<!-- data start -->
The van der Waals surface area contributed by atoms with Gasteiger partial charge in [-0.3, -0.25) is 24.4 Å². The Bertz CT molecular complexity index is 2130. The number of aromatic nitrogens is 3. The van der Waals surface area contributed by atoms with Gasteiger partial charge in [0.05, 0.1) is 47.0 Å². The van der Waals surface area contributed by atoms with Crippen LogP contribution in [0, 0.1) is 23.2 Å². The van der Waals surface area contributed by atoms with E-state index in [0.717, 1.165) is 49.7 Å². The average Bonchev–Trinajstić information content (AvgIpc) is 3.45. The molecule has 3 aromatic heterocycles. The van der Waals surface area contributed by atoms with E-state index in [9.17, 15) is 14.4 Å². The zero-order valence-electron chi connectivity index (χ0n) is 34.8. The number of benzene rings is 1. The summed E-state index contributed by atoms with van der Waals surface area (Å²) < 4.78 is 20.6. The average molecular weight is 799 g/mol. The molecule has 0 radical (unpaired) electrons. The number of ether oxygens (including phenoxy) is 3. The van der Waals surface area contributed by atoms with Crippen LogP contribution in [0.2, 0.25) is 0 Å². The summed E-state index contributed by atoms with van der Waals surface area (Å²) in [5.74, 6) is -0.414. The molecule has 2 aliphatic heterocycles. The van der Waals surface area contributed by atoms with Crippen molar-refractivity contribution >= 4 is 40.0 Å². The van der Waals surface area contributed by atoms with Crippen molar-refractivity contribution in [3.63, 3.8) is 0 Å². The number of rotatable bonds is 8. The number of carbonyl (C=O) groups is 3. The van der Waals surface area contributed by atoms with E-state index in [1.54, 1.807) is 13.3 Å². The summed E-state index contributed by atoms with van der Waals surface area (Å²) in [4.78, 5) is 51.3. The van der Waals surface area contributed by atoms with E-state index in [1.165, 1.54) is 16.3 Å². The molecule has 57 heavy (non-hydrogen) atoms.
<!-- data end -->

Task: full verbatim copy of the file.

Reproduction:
The van der Waals surface area contributed by atoms with Gasteiger partial charge in [-0.3, -0.25) is 24.4 Å². The Bertz CT molecular complexity index is 2130. The number of aromatic nitrogens is 3. The van der Waals surface area contributed by atoms with Gasteiger partial charge in [0.05, 0.1) is 47.0 Å². The van der Waals surface area contributed by atoms with Crippen LogP contribution in [0, 0.1) is 23.2 Å². The van der Waals surface area contributed by atoms with E-state index in [0.717, 1.165) is 49.7 Å². The average Bonchev–Trinajstić information content (AvgIpc) is 3.45. The molecule has 3 aromatic heterocycles. The van der Waals surface area contributed by atoms with E-state index in [9.17, 15) is 14.4 Å². The zero-order valence-electron chi connectivity index (χ0n) is 34.8. The number of benzene rings is 1. The summed E-state index contributed by atoms with van der Waals surface area (Å²) < 4.78 is 20.6. The average molecular weight is 799 g/mol. The molecule has 0 radical (unpaired) electrons. The number of ether oxygens (including phenoxy) is 3. The van der Waals surface area contributed by atoms with Crippen LogP contribution in [0.2, 0.25) is 0 Å². The summed E-state index contributed by atoms with van der Waals surface area (Å²) in [5.74, 6) is -0.414. The molecule has 2 aliphatic heterocycles. The van der Waals surface area contributed by atoms with Crippen molar-refractivity contribution >= 4 is 40.0 Å². The van der Waals surface area contributed by atoms with Crippen molar-refractivity contribution in [3.63, 3.8) is 0 Å². The number of rotatable bonds is 8. The number of carbonyl (C=O) groups is 3. The van der Waals surface area contributed by atoms with E-state index in [1.54, 1.807) is 13.3 Å². The summed E-state index contributed by atoms with van der Waals surface area (Å²) in [4.78, 5) is 51.3. The van der Waals surface area contributed by atoms with E-state index in [1.165, 1.54) is 16.3 Å². The molecule has 57 heavy (non-hydrogen) atoms.